Skip to content

My heart will go on: Oracle boat capsizes yet again in America’s Cup tuneup

Oct 17, 2012, 3:47 PM EDT

Americas Cup Capsize Sailing AP

Hang on, Rose! Don’t look down!

Tricky, delicate things, these America’s Cup boats. Remember when they resembled actual sailing yachts? Now looking at them is like watching the opening credits of Hawaii Five-0, only without so much abandoning ship.

It happened again in San Francisco Bay on Tuesday, as the U.S. entry in the America’s Cup, the Oracle AC72 catamaran, got tipsy and capsized in San Francisco Bay during a practice run.

All 11 crew members safely escaped the 72-foot racing yacht, but strong winds and tides have hampered recovery of the $10 million craft. Oracle Team USA officials noted that damage to the craft and its wingsail are indeed significant.

“We did something we had hoped we would never do, and that’s capsize an AC72,” said skipper Jimmy Spithill. “The most important part is that all the crew are safe, and no injuries.”

Am I missing something? Didn’t this just happen a couple of weeks ago? Yes, it did. (UPDATE: Explanation in comments below).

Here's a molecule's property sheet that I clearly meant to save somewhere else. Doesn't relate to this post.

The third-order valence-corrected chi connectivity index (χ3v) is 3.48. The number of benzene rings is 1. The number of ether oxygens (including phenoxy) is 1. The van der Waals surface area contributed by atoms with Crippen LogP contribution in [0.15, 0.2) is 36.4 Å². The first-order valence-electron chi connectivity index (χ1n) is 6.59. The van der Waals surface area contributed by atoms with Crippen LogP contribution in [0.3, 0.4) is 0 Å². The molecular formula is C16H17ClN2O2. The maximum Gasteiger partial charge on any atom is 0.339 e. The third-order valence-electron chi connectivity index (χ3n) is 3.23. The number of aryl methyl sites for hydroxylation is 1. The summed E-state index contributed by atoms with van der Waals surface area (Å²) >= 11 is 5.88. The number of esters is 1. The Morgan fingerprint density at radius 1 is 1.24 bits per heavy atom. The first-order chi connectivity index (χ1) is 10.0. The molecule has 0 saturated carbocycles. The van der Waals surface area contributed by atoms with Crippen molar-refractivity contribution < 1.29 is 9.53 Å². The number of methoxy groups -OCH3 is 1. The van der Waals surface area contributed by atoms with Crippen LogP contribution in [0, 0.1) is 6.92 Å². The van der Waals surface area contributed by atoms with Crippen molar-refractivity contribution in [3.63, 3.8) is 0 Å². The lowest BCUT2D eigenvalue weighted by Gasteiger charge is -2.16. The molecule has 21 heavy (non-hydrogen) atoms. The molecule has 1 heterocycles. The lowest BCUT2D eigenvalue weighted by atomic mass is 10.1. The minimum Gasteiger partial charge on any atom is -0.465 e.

The boat was finally retrieved early this morning (in my mind, pushed to shore by a pod of benevolent dolphins). Here’s how the capsizing happened. Here’s what happened on Aug. 9.

“I’ll never put on a lifejacket again. So, eleven hundred men went into the water, 316 men come out, the sharks took the rest, June the 29th, 1945. Anyway, we delivered the bomb.”

  1. acp1306 - Oct 18, 2012 at 10:59 AM

    Yes, you are missing something. This boat (AC72) wasn’t launched until the end of August. Both prior capsizings that you referenced involved the 45′ Oracle boats racing in the AC World Series.

  2. cur68 - Oct 18, 2012 at 12:21 PM

    In the capsizing you showed earlier and link to, Mr. Chandler, they were deploying a jib. They had some bad luck there: the jib tends to cause the bow of the boat to dive as the boat gathers speed from the extra sail. Normally this is not a problem: the bow pushes water out of the way and, as she get up to speed, the bow resumes normal level. However they deployed right into a large wave and the bows went under and ‘stuck’ there. Momentum and wind did the rest. No film this time to show what happened with this boat but the crew did mention the speed and the hulls digging in. Wouldn’t be surprised if it was the same deal OR if they were weighted incorrectly for the speed they were traveling OR both.

  3. manchestermiracle - Oct 21, 2012 at 11:04 AM

    Yeah, and high-speed race cars crash occasionally. So?